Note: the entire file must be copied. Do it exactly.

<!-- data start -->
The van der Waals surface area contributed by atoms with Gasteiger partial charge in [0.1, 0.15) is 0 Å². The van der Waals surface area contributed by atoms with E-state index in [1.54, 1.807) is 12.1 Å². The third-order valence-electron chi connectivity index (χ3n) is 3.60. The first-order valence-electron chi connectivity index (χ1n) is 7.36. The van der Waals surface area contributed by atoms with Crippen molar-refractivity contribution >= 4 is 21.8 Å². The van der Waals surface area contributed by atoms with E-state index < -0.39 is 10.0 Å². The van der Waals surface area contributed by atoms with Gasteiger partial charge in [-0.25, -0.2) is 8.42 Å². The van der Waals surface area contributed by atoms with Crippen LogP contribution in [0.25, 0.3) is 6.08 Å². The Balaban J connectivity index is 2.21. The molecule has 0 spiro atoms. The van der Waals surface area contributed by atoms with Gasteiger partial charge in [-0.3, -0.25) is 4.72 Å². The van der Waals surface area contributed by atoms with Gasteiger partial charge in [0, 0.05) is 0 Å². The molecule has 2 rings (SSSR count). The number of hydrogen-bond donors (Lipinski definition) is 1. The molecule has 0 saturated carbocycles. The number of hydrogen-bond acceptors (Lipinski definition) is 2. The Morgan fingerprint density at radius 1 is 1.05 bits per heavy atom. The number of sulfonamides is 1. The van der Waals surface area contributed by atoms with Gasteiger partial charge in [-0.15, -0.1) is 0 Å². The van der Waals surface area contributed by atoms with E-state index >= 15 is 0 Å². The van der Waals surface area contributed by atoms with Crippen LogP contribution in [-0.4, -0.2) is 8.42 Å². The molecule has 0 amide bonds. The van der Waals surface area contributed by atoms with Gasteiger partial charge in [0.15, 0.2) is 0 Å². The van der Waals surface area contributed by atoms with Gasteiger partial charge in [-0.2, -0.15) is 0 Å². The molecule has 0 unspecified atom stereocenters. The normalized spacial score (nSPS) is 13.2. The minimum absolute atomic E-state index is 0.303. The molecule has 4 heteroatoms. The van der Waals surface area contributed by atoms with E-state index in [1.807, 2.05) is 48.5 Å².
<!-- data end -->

The van der Waals surface area contributed by atoms with Gasteiger partial charge in [0.1, 0.15) is 0 Å². The van der Waals surface area contributed by atoms with E-state index in [1.54, 1.807) is 12.1 Å². The third-order valence-electron chi connectivity index (χ3n) is 3.60. The first-order valence-electron chi connectivity index (χ1n) is 7.36. The van der Waals surface area contributed by atoms with Crippen molar-refractivity contribution >= 4 is 21.8 Å². The van der Waals surface area contributed by atoms with E-state index < -0.39 is 10.0 Å². The van der Waals surface area contributed by atoms with Gasteiger partial charge in [-0.25, -0.2) is 8.42 Å². The van der Waals surface area contributed by atoms with Crippen LogP contribution in [0.25, 0.3) is 6.08 Å². The Balaban J connectivity index is 2.21. The molecule has 0 spiro atoms. The van der Waals surface area contributed by atoms with Gasteiger partial charge in [-0.3, -0.25) is 4.72 Å². The van der Waals surface area contributed by atoms with Gasteiger partial charge in [0, 0.05) is 0 Å². The molecule has 2 rings (SSSR count). The number of hydrogen-bond donors (Lipinski definition) is 1. The molecule has 0 saturated carbocycles. The number of hydrogen-bond acceptors (Lipinski definition) is 2. The Morgan fingerprint density at radius 1 is 1.05 bits per heavy atom. The number of sulfonamides is 1. The van der Waals surface area contributed by atoms with Gasteiger partial charge in [-0.15, -0.1) is 0 Å². The van der Waals surface area contributed by atoms with E-state index >= 15 is 0 Å². The van der Waals surface area contributed by atoms with Crippen LogP contribution in [-0.4, -0.2) is 8.42 Å². The molecule has 0 amide bonds. The van der Waals surface area contributed by atoms with Gasteiger partial charge in [0.15, 0.2) is 0 Å². The van der Waals surface area contributed by atoms with Gasteiger partial charge in [-0.2, -0.15) is 0 Å². The molecule has 0 unspecified atom stereocenters. The normalized spacial score (nSPS) is 13.2. The minimum absolute atomic E-state index is 0.303. The molecule has 4 heteroatoms. The van der Waals surface area contributed by atoms with E-state index in [1.807, 2.05) is 48.5 Å².